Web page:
In this circumstance, Merle Haggard not withstanding, barroom buddies are not the best kind.
Private Letter Ruling 201050033
Moving on to more salubrious pursuits we come to an "org' that was formed to support gymnastic activities. Perhaps it is consistent with the ethos of that sport (if that's what it is) to discourage slacking :
Your Bylaws state that to accomplish your purpose, "each family must fulfill their financial requirements and work their assigned number of hours at each fundraiser." Fundraising activities are held throughout the year, on almost a quarterly basis. Non-compliance results in a fee charge of $
Your Bylaws further provide that membership is open to "those persons who are parents or guardians of gymnasts who are members of the competitive teams and pre-teams at Gym" (the "members" or "member-parents"). The children of two of your directors participate in Gym and receive financial assistance from you to the extent they participate in fundraising activities.
In your application for exemption, you indicate that Gym is a for-profit organization. According to your Bylaws, the owner of Gym (the "owner") takes part in all meetings and "has a say" in your decision making. You are required to inform the owner of all pending major decisions, and the owner may be invited to submit input.
If a gymnast's family does not raise enough funds through the various fundraising activities to cover the costs of its portion of the block fees, the family must pay the difference in cash or not participate in the Gym competitive program. If payment is not received promptly, the gymnast is not allowed to compete at the following meet. You are entitled to any surplus funds on a gymnast's block fee account if the gymnast leaves the competitive program before the end of the competition season. Any surplus funds are used at your members' discretion.
In addition to the private benefit conferred to your member-parents through your fundraising activities, the equipment you own and loan to Gym for no charge results in more than incidental private benefit to the gym and its owner, because the for-profit gym gets the benefit of the use of the equipment for free. Purchasing such equipment for use by a non-exempt entity is not an exempt purpose.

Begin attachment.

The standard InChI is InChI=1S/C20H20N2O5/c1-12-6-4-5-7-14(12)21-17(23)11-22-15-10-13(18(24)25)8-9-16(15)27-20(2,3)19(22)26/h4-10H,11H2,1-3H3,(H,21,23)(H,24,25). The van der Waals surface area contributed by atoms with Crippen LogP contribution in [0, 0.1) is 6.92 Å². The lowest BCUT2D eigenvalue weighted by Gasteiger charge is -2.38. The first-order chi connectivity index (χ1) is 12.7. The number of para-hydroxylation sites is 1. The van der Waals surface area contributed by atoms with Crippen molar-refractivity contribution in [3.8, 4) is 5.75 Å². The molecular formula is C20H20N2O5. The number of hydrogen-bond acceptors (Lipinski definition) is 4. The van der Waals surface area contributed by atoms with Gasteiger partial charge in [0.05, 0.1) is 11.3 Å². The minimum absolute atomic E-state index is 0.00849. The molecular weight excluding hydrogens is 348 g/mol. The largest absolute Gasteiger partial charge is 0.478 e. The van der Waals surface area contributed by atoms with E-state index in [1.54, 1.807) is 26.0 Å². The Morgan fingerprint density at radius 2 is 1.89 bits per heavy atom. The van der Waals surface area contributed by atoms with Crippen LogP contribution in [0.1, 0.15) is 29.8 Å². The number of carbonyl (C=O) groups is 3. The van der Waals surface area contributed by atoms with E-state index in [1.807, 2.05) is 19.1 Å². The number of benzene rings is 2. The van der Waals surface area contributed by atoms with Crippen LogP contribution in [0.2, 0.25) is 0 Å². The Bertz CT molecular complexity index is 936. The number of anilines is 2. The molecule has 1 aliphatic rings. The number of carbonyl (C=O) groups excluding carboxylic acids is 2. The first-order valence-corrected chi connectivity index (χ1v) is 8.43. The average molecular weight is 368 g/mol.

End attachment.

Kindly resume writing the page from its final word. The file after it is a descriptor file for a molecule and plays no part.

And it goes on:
Your primary purpose is raising funds to offset the costs of participation in the competitive program of Gym, a for-profit organization, for children of your member-parents. Members are credited with funds raised based upon participation in fundraising events. If members do not raise sufficient funds through fundraising activities, the parents pay the balance of the fees required for their child to participate in Gym's competitive program. You state that you do not provide financial or any other assistance to gymnasts outside of the Gym's competitive program.
Because of the direct financial benefits that your member-parents receive, your activities violate the prohibition against inurement, thereby preventing you from qualifying for exemption as an organization described in section 501(c)(3) of the Code. The requirement that each parent-member participate in your fundraising activities in direct proportion to the benefits they expect to receive causes a direct benefit to flow to these member-parents. Consequently, your earnings are being used to pay for benefits to specific individuals rather than to a charitable class, which allows your earnings to inure to the benefit of specific insiders, namely the parents of Gym's participants.
In addition, the owner of Gym sits on your board of directors and is also considered an insider. You have purchased equipment that is used for no charge by Gym, a commercial business. This transfer of your financial resources to the owners of Gym is in violation of the inurement proscription and is also sufficient to defeat exemption under section 501(c)(3) of the Code.
This bunch applying for exempt status could motivate me to launch a jeremiad about selfish narcissism but what do you expect from people who think subjectively judging kids running around and jumping constitutes a sport ?